The non-performing loans ratio in the Eastern Caribbean Currency Union (ECCU) stands at 18 percent, the highest in the entire Caribbean and well over the recommended 5 percent mark for the sub-region.
The International Monetary Fund (IMF) is advancing several reasons for this.
IMF’s regional resident representative in the ECCU, Wayne Mitchell, gave a snapshot of the health of the financial sector in the Caribbean, and looked at the aspect of non-performing loans across the region.
“In the Eastern Caribbean, the standard is 5 percent (non-performing loans)… with the exception of Haiti and Trinidad and Tobago, all countries are way above the 5 percent with the Eastern Caribbean showing the highest non-performing loans ratio as of 2013/2014 at 18 percent. So that’s extremely high and of great concern,” Mitchell said.
WINN asked Mitchell if a lack of adequate supervision of banks and lending agencies could be blamed for the high percentage of non-performing loans in the Eastern Caribbean.
“The global recession, has had tremendous adverse impact on our economies and that has fed through to the banking systems,” Mitchell noted.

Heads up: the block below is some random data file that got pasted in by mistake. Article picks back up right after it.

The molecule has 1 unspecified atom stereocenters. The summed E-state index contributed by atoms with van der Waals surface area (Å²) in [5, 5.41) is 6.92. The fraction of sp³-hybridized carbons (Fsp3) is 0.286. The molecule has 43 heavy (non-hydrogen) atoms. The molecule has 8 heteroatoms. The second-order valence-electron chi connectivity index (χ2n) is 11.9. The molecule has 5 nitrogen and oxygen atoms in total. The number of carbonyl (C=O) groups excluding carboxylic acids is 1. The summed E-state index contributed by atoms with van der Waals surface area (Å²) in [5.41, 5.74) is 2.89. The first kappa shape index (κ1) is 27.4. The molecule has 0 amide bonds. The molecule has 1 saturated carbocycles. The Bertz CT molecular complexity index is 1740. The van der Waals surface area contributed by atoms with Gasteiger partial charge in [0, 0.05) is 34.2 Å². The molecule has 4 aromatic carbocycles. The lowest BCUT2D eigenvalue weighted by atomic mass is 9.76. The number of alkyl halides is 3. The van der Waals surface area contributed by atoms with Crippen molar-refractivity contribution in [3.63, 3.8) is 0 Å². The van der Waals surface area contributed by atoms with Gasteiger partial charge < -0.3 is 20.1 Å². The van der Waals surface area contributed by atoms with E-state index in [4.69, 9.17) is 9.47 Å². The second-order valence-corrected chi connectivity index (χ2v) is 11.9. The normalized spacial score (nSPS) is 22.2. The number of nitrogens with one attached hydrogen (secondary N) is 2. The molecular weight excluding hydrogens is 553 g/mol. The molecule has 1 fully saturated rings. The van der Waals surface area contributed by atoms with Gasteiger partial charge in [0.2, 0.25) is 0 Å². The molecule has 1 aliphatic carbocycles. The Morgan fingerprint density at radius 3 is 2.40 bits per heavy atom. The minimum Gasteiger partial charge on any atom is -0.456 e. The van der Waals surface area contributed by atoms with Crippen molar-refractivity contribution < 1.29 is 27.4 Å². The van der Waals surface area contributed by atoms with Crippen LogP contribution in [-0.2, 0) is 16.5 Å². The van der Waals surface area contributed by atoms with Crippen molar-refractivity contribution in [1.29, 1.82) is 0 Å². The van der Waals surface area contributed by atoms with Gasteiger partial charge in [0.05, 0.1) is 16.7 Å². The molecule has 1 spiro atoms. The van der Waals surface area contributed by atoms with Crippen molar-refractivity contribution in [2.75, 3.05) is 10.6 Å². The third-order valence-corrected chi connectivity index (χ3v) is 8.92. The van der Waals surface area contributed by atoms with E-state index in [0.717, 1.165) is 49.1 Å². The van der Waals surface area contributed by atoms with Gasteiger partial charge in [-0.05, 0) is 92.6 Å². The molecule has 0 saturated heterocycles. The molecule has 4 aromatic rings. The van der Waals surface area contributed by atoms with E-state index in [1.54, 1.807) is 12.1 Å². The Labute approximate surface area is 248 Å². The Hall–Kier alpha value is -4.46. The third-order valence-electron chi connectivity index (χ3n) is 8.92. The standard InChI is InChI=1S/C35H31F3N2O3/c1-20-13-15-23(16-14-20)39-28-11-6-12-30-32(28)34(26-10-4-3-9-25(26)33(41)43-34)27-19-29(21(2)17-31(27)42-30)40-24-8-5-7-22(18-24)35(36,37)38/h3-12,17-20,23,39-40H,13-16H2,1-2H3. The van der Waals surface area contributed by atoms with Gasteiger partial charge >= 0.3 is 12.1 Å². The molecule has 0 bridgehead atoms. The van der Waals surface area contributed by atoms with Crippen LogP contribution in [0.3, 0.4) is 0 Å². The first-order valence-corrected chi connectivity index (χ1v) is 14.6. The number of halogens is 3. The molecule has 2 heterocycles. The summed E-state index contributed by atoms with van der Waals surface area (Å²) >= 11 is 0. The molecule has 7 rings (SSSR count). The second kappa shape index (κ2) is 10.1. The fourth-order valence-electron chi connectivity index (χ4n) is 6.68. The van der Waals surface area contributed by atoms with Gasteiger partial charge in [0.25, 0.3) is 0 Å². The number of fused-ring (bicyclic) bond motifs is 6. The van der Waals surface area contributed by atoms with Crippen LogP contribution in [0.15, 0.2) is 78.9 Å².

He explained that a decline in tourist arrivals, leading to a decline in revenue for both government and private sector, impacts borrowers’ ability to service loans.
The IMF said that despite the high liquidity of banks in St Kitts and Nevis and the stability of the financial sector, private sector credit remains weak.
Mitchell offered an explanation as to why this is so.
“The issue banks are facing is one of concern in terms of the riskiness of lending and so in an environment (which is) naturally risk averse, there is a tendency for them to be even more cautious in lending and jeopardizing their loans portfolios,” he said.